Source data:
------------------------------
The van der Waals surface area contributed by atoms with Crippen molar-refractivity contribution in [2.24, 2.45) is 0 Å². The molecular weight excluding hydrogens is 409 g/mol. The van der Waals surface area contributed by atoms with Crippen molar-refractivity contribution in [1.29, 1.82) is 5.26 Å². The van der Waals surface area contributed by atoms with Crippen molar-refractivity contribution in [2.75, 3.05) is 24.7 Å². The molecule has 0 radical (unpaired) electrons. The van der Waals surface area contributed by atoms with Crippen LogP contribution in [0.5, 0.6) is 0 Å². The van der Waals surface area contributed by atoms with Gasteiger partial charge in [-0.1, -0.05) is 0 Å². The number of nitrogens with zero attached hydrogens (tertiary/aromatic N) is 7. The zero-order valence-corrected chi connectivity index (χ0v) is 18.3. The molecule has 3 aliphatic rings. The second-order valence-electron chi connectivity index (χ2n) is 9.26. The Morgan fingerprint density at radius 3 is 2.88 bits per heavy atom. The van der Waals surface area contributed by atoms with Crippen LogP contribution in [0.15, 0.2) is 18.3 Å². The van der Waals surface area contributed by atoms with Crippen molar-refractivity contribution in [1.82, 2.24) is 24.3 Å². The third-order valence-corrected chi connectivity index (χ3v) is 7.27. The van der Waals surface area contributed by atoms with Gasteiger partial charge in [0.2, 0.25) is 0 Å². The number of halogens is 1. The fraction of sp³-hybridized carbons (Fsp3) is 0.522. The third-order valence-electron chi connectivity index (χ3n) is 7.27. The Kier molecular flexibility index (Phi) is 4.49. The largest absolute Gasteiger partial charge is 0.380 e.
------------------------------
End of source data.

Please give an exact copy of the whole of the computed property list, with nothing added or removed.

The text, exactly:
The van der Waals surface area contributed by atoms with Crippen molar-refractivity contribution in [2.24, 2.45) is 0 Å². The molecular weight excluding hydrogens is 409 g/mol. The van der Waals surface area contributed by atoms with Crippen molar-refractivity contribution in [1.29, 1.82) is 5.26 Å². The van der Waals surface area contributed by atoms with Crippen molar-refractivity contribution in [2.75, 3.05) is 24.7 Å². The molecule has 0 radical (unpaired) electrons. The van der Waals surface area contributed by atoms with Crippen LogP contribution in [0.5, 0.6) is 0 Å². The van der Waals surface area contributed by atoms with Gasteiger partial charge in [-0.1, -0.05) is 0 Å². The number of nitrogens with zero attached hydrogens (tertiary/aromatic N) is 7. The zero-order valence-corrected chi connectivity index (χ0v) is 18.3. The molecule has 3 aliphatic rings. The second-order valence-electron chi connectivity index (χ2n) is 9.26. The Morgan fingerprint density at radius 3 is 2.88 bits per heavy atom. The van der Waals surface area contributed by atoms with Crippen LogP contribution in [0.15, 0.2) is 18.3 Å². The van der Waals surface area contributed by atoms with Crippen molar-refractivity contribution in [1.82, 2.24) is 24.3 Å². The third-order valence-corrected chi connectivity index (χ3v) is 7.27. The van der Waals surface area contributed by atoms with Gasteiger partial charge in [0.2, 0.25) is 0 Å². The number of halogens is 1. The fraction of sp³-hybridized carbons (Fsp3) is 0.522. The third-order valence-electron chi connectivity index (χ3n) is 7.27. The Kier molecular flexibility index (Phi) is 4.49. The largest absolute Gasteiger partial charge is 0.380 e.